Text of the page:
The race for the most fuel-efficient sedan is on. With Hyundai’s 2020 Sonata Hybrid, the Korean brand is challenging the best from Japan in a fuel-efficiency battle. But Hyundai didn’t stop there, it packed the Sonata with premium materials, a ton of tech, and great packaging to deliver a spacious interior. And did we mention how upscale it looks?
You might not be able to visually distinguish the hybrid from the gasser, but the electrified model adds a slightly different front bumper and grille, as well as unique wheels and rear spoiler to help with the aerodynamics. Besides those minor differences, Hyundai positioned the Sonata Hybrid in the no-compromise zone, building on the already well-received gas-only Sonata but with more power and requiring fewer stops at the gas station. Would this be enough to attract more buyers into the brand?
Hyundai Sonata Hybrid: How Efficient Is It?
The 2020 Sonata Hybrid is available as a regular hybrid (no plug-in) in three different trims: Blue, SEL, and Premium. With smaller wheels and tires and less equipment, the Blue model is the most fuel-efficient of the three, delivering 50/54/52 mpg in city/highway/combined. Those are impressive numbers and rival the Toyota Camry Hybrid LE for the most fuel-efficient sedan (51/53/52 mpg) honors. The Sonata’s SEL and Premium trims deliver slightly lower fuel economy ratings than the Blue, but with 45/51/47 mpg, they’re still quite compelling and are in line with Honda Accord Hybrid (48/47/48 mpg) and the Camry SE and XLE Hybrid (44/47/46 mpg).
In terms of range, the EPA estimates the Blue trim can drive for 686 miles before stopping for gas, tying with the Camry Hybrid LE.
All Limited models are equipped with a solar roof that improves range by two miles every sunny day, according to Hyundai. In our Nocturne Black Sonata, the solar roof hid itself quite well, but those who get other colors will appear to have a contrasting black roof.
How Does It Drive?
Hyundai made plenty of changes to ensure the new generation of the Sonata Hybrid would drive better. In the past, we’ve complained about how loud the previous-gen’s powertrain was, so the Korean brand made substantial changes to make it quieter and more fuel-efficient, which technical director Frank Markus addressed on the First Look. All models are still powered by the 2.0-liter four-cylinder engine, but Hyundai slightly reduced its power to 150 hp and 139 lb-ft of torque. The electric motor carries over with no changes, meaning it still delivers 51 hp and 151 lb-ft and working with a smaller 1.62 kWh lithium-ion battery, the 2020 Hyundai Sonata Hybrid delivers a combined output of 192 hp—just 1 horsepower less the outgoing model.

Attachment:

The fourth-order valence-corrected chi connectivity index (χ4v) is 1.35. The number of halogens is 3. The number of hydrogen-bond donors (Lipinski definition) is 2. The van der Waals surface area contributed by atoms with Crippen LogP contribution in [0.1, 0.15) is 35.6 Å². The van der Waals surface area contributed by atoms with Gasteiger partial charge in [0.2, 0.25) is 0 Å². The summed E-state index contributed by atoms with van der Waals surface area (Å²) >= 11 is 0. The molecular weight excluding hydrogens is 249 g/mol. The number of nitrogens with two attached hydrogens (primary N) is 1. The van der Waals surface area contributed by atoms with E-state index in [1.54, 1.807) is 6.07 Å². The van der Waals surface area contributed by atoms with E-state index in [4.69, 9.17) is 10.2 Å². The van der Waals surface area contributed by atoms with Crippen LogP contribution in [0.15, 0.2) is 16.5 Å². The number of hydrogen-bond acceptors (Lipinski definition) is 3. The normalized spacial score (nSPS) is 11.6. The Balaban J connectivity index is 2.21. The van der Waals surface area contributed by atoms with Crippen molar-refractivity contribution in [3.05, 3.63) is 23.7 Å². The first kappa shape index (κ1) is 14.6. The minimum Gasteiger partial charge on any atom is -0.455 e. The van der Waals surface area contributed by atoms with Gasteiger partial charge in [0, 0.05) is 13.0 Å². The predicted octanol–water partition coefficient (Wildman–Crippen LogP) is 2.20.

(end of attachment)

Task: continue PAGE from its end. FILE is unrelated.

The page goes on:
Whether you drive on the freeway or city streets, the Sonata Hybrid is quiet and decently powered. The loud roar that we’ve complained about in the previous generation is gone, as the 2020 Sonata takes a more subtle approach while still delivering a zippy ride. Even when you’re merging on the freeway or need to pass, the powertrain feels more refined than in the past, and it sounds similar to an internal combustion engine. I wouldn’t call it sporty, but it feels modest in terms of power.
Once you get up to speed, there’s little wind or tire noise coming into the cabin. The ride is calm and serene, with the suspension doing a good job of tackling the road imperfections.
The Sonata Hybrid offers four different driving modes—Eco, Comfort, Sport, and Custom. Eco and Comfort are pretty similar, but Eco is a little more restrictive on engine and transmission response. Sport, however, turns things up the notch, changing the acceleration mapping and steering response for a more dynamic drive. It’s actually engaging to drive, as you get exceptional feedback from the steering. Depending on the mode you choose, the steering can be light or sportier, but either way, you’ll get plenty of response on what’s happening at the wheels.
In the corners, the Sonata Hybrid’s six-speed automatic transmission holds gears precisely, but at parking lot speeds there’s a bit of head-toss.
Two things I didn’t like as much were the brakes and the parking sensors. The brakes are too grabby, and it took a long time to get used to them. Even when pressed lightly, the initial bite is too aggressive. And almost every time I came to a full stop at a stoplight, the parking sensors would beep as if something was approaching the front of the car, even when there was nothing there.
How’s The Interior?
Almost everywhere you touch, there are soft plastics or remarkable leather surfaces. From the seats to the door panels to the steering wheel, Hyundai equipped the Sonata Hybrid Limited with premium materials. Just like the exterior promises, the interior feels like a luxury car. Whether you talk about the 10.3-inch touchscreen for the infotainment system or the automatic climate control buttons, interior designers focused on the details to make the cabin of the Sonata a pleasant place to spend time in.
Compared to the Accord and Camry, the Sonata doesn’t have as much legroom in the rear. But that’s OK, because it’s still quite spacious. Those seated in the back have 34.8 inches of legroom and 37.8 inches of headroom—just as much as in the gas Sonata. Even in the cargo area, the Sonata Hybrid has a ton of room—16.0 cubic feet to be precise—and that’s pretty good even when you compare it to the gas model’s 16.3.
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